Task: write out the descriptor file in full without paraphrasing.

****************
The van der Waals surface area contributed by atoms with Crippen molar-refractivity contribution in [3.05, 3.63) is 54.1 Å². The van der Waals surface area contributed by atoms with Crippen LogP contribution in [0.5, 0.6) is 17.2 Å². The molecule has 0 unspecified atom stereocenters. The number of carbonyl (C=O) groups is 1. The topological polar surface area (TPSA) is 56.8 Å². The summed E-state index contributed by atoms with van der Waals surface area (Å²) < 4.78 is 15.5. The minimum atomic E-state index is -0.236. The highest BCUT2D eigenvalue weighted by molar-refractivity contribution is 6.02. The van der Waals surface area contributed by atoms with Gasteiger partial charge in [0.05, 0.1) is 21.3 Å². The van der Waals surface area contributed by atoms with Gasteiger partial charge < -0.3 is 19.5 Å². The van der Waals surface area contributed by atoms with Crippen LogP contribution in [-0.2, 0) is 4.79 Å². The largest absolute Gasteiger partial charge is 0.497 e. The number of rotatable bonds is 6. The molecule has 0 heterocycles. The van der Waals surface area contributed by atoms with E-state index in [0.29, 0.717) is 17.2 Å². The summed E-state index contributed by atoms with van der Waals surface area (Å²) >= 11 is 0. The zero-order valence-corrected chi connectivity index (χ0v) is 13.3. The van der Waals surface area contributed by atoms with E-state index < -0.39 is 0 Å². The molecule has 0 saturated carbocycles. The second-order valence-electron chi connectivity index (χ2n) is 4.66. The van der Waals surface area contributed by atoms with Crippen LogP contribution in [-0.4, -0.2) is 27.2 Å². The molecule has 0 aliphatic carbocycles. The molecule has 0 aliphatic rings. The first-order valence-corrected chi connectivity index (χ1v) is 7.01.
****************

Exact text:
The van der Waals surface area contributed by atoms with Crippen molar-refractivity contribution in [3.05, 3.63) is 54.1 Å². The van der Waals surface area contributed by atoms with Crippen LogP contribution in [0.5, 0.6) is 17.2 Å². The molecule has 0 unspecified atom stereocenters. The number of carbonyl (C=O) groups is 1. The topological polar surface area (TPSA) is 56.8 Å². The summed E-state index contributed by atoms with van der Waals surface area (Å²) < 4.78 is 15.5. The minimum atomic E-state index is -0.236. The highest BCUT2D eigenvalue weighted by molar-refractivity contribution is 6.02. The van der Waals surface area contributed by atoms with Gasteiger partial charge in [0.05, 0.1) is 21.3 Å². The van der Waals surface area contributed by atoms with Gasteiger partial charge < -0.3 is 19.5 Å². The van der Waals surface area contributed by atoms with Crippen LogP contribution in [-0.2, 0) is 4.79 Å². The largest absolute Gasteiger partial charge is 0.497 e. The number of rotatable bonds is 6. The molecule has 0 heterocycles. The van der Waals surface area contributed by atoms with E-state index in [0.29, 0.717) is 17.2 Å². The summed E-state index contributed by atoms with van der Waals surface area (Å²) >= 11 is 0. The zero-order valence-corrected chi connectivity index (χ0v) is 13.3. The van der Waals surface area contributed by atoms with E-state index < -0.39 is 0 Å². The molecule has 0 saturated carbocycles. The second-order valence-electron chi connectivity index (χ2n) is 4.66. The van der Waals surface area contributed by atoms with Crippen LogP contribution in [-0.4, -0.2) is 27.2 Å². The molecule has 0 aliphatic carbocycles. The molecule has 0 aliphatic rings. The first-order valence-corrected chi connectivity index (χ1v) is 7.01.